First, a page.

Vodafone rises to top of FTSE
Vodafone (VOD.L) H1 results today saw revenues swelling, boosted by its German segment, where organic service revenue rose 1.2% to €5.8bn.
The telecoms giant also gained off the back of visitors to the UK using its network as international travel reopened.
Revenues from mobile services rose 1.3% thanks to strong growth in its consumer division, offsetting a fall in its business connections services.
Following the UK’s exit from the EU, customers also clocked up roaming fees, boosting Vodafone by a small margin.
Between 2017 and the end of 2020, UK consumers were able to use the minutes, texts and data included on their mobile phone tariffs when travelling in the EU.
But since January 2021, UK operators have been allowed to reintroduce roaming charges because the UK left the EU and the Brexit trade deal did not rule them out.
The UK’s trade deal with the EU said that both sides would encourage operators to have “transparent and reasonable rates” for roaming.
Before the release, AJ Bell analysts said: “Vodafone’s shares have done virtually nothing in the past 12 months as they are no higher than they were a year ago. In fact, they are trading no higher now than they did in 2002 when the tech, media and telecoms bubble was bursting.”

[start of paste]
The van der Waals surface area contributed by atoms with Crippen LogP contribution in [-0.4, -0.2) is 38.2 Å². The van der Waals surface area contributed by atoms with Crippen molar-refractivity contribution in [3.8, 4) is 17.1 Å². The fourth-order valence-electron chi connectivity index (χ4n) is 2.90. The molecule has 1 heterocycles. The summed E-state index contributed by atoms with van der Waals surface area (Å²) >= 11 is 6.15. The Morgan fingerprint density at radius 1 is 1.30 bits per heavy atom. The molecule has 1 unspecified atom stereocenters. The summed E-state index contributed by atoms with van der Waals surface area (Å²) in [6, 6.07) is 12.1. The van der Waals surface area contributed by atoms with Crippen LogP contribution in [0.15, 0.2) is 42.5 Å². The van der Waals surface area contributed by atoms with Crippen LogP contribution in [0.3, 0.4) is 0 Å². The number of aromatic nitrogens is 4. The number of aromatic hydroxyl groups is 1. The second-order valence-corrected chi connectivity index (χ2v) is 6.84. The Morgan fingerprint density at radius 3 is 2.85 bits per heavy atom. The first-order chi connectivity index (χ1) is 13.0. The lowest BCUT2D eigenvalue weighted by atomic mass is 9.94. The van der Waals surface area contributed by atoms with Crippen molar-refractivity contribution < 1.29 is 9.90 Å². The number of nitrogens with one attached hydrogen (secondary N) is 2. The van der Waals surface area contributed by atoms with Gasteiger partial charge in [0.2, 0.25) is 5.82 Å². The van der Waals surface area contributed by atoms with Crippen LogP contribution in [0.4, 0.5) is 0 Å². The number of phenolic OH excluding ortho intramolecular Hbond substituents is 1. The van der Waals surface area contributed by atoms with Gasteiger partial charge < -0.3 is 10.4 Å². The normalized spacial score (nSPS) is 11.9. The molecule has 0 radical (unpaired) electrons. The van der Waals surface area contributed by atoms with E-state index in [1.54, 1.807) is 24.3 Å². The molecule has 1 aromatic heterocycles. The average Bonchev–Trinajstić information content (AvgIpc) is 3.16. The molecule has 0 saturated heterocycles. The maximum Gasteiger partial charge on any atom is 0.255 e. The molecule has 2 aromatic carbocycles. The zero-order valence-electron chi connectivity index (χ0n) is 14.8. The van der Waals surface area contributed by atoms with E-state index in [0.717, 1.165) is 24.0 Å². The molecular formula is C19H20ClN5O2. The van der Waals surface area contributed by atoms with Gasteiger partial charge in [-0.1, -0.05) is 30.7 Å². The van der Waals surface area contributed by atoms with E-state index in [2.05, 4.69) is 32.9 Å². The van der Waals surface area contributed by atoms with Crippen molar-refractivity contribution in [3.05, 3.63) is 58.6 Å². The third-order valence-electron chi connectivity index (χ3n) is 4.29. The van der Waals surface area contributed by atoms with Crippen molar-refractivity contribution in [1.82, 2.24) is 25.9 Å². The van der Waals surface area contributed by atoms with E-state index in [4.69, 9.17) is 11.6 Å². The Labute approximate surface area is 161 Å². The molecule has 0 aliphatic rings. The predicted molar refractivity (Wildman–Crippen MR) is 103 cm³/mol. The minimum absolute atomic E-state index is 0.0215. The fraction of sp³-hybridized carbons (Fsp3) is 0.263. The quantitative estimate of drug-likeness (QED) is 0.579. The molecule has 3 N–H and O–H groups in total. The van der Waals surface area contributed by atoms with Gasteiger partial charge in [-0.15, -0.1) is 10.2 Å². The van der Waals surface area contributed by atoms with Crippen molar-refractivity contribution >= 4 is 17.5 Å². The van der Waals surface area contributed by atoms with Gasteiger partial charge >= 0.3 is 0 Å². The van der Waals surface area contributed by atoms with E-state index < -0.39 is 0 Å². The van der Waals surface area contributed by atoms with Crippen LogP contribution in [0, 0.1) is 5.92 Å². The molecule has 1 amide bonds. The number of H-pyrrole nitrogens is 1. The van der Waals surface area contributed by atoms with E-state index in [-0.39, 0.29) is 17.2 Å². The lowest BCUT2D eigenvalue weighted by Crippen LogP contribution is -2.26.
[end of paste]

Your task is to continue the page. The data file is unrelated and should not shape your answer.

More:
Shares gained 5.2% in early trade in London on Tuesday.
Vodafone said it had seen a recovery in mobile phone sales since the pandemic, with increased customer loyalty across Europe.
It added 149,000 contract customers, and gained momentum in digital sales growth — these now make up around a third of its total business in the UK.
Revenues were up 6% to €3.2bn (£2.7bn) in the half ending in September. It had also benefitted from a favourable exchange rate. The return to growth comes following several difficult quarters.
While there were bright spots, Vodafone’s business division was on rocky ground as it pulled out of a large multinational contract and one of its resellers went into administration.
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“Despite the recovery, cash continues to walk out the door and net debt is rising even as the group shrinks, now sitting at around three times full year cash profits,” said Nicholas Hyett, equity analyst at Hargreaves Lansdown.
“Exclude the cost of spectrum auctions and things are a little better, but spectrum is a very real cost that telecoms groups have to pay to remain competitive. It’s not going away, and we strongly believe all telecoms groups need to find a way of meeting the cost without simply ‘adjusting it out’ of the accounts.”